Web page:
1. We used to be ruled by Hawaiian Royalty.

Prior to statehood, Hawaii was an independent nation known as the Kingdom of Hawaii complete with rule by kings and queens. Most notable was King Kamehameha the Great who, amid a time many chiefs were fighting for power, established the unified monarchy across the islands.
Hawaii was sovereign from 1810 until 1893 when the kingdom, then ruled by Queen Lili’uokalani, was overthrown by American and European settlers. After 60 years of being a U.S. Territory, Hawaii achieved statehood in 1959, making it the most recent state added to the union.

2. The Hawaiian sovereignty movement is alive and well.

Going from an independent, sovereign nation to being part of the United States has caused major struggles for the native Hawaiians — most notably with land issues, education, and other sacred cultural elements.

When the first Native Hawaiians encountered western civilization, 90 percent of the Hawaiian population diminished due to war and illness. After the American missionaries arrived and the monarchy was overthrown, the Kingdom of Hawaii and its native peoples suffered greatly without any formal recognition of their right of self-determination, meaning they are not eligible for entitlements, funds, and benefits that other US indigenous peoples, like Eskimos and Native Alaskans, are afforded.

Dozens of organizations were established to preserve native Hawaiian language, rituals, and other cultural customs, while a non-profit organization, Na’i Aupuni, attempted to hold a vote to organize a native Hawaiian government, but the proceedings fell short.

3. We don’t have perfect weather year round.

If you come to Hawaii on vacation, you might have a preconceived notion that we enjoy impeccable weather on the daily. Nothing but 365 days of sunshine, right?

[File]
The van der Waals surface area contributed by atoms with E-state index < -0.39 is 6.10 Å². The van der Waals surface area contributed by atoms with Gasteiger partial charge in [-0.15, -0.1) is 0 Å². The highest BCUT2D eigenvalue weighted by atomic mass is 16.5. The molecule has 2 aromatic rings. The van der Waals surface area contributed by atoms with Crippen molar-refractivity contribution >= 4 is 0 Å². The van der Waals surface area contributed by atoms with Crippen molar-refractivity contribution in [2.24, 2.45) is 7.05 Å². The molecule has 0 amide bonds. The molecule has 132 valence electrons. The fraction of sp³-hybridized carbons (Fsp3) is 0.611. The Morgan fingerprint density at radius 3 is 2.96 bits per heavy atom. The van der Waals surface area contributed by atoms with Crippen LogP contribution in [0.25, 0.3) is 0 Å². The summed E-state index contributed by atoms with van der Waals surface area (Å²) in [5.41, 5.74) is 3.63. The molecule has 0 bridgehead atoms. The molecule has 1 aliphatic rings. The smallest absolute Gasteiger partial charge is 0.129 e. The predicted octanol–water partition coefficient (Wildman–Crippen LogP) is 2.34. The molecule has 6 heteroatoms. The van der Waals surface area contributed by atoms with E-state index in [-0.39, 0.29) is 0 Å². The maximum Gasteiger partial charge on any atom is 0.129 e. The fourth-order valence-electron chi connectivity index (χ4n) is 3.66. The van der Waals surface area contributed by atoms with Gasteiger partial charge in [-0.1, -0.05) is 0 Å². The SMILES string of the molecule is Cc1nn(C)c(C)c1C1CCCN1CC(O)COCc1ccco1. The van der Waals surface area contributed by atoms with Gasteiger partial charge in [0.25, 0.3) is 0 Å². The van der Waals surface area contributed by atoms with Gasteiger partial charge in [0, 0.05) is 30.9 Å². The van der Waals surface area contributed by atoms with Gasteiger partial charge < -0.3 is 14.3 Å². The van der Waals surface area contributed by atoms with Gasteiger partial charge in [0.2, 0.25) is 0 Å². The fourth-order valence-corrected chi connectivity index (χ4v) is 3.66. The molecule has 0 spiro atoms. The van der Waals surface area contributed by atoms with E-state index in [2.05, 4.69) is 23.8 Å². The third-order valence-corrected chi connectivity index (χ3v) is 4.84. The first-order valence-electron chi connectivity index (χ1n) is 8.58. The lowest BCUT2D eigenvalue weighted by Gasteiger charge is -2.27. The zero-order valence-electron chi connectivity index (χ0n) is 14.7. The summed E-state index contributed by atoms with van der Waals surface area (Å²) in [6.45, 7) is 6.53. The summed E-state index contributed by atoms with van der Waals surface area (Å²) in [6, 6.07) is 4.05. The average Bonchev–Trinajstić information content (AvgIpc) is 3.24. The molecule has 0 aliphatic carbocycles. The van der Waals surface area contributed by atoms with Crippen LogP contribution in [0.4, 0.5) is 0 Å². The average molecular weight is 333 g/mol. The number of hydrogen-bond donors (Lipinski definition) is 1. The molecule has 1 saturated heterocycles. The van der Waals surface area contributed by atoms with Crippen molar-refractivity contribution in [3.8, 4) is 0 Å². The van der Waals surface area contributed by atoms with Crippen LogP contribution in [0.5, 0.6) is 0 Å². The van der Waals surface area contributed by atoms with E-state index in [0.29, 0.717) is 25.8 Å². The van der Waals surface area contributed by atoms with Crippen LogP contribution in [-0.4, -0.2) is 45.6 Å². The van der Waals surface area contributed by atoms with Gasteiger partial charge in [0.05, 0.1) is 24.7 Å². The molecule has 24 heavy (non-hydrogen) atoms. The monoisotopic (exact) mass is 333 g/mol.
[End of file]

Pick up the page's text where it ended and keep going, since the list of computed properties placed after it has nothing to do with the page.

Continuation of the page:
We do enjoy amazing weather in Hawaii — usually. But how do you think the Aloha State got famous for its rainbows? It rains every day to some degree depending on your location on the island. Don’t be surprised if you experience a little rain during your visit. And don’t complain about it: instead, just look up at the sky and enjoy one of our vibrant, and famous, rainbows.

4. Travel outside of Waikiki, and you’ll likely get an eyeful of our homeless epidemic.

Honolulu’s homeless epidemic made national headlines when the New York Times posted this article, “Aloha and Welcome to Paradise. Unless You’re Homeless.” Honolulu experiences the worst rate of homelessness in the nation, and the article cites that the number one reason people would not come back to Hawaii was because of homelessness.

The recently passed Sit-Lie Ordinance makes sitting or lying on a public sidewalk illegal in 16 neighborhoods, including famous Waikiki where tourists frequent. The homeless have subsequently migrated to other areas of the island and have constructed camps all over the island of Oahu.
Ticketing the homeless, who are just trying to survive in a place with one of the highest cost of living in the country, is driving them elsewhere, and not eradicating the problem. While recent efforts to house our homeless and to develop creative solutions to end homelessness have been made, the epidemic is still glaringly prevalent.

5. Bringing your mainland attitude to the islands won’t get you very far.

Mainlanders have a certain reputation in Hawaii, and it’s not always a good one.

I moved to the islands in 2012 from Chicago, and I’m still adjusting to island life. Not only is Hawaii slower paced and more relaxed (sans Honolulu rush hour traffic), but the culture is different from the mainland.

Local culture tends to be more reserved and respectful, quiet, and considerate. Mainlanders are a bit brasher and tend to have an opinion about everything. Open your mouth to bellyache or try to change things one too many times will earn you a bad reputation.

Hawaii locals have lived here likely their whole lives, and their families have lived here for generations. Visitors come and go, but family, tradition, and culture are king here. Check your mainland attitude at the baggage claim, and spend your time in Hawaii listening and learning for an enjoyable stay.

6. To get respect, you must give it.

Hawaii is known around the world for its aloha spirit and hospitality, but arriving here doesn’t entitle you to it.

The most gracious aloha is given when it’s received in turn. Ever hear that phrase, “Treat others how you want to be treated”? It’s the golden rule that will make the different between a trip to a Hawaii and a heartwarming experience of a lifetime.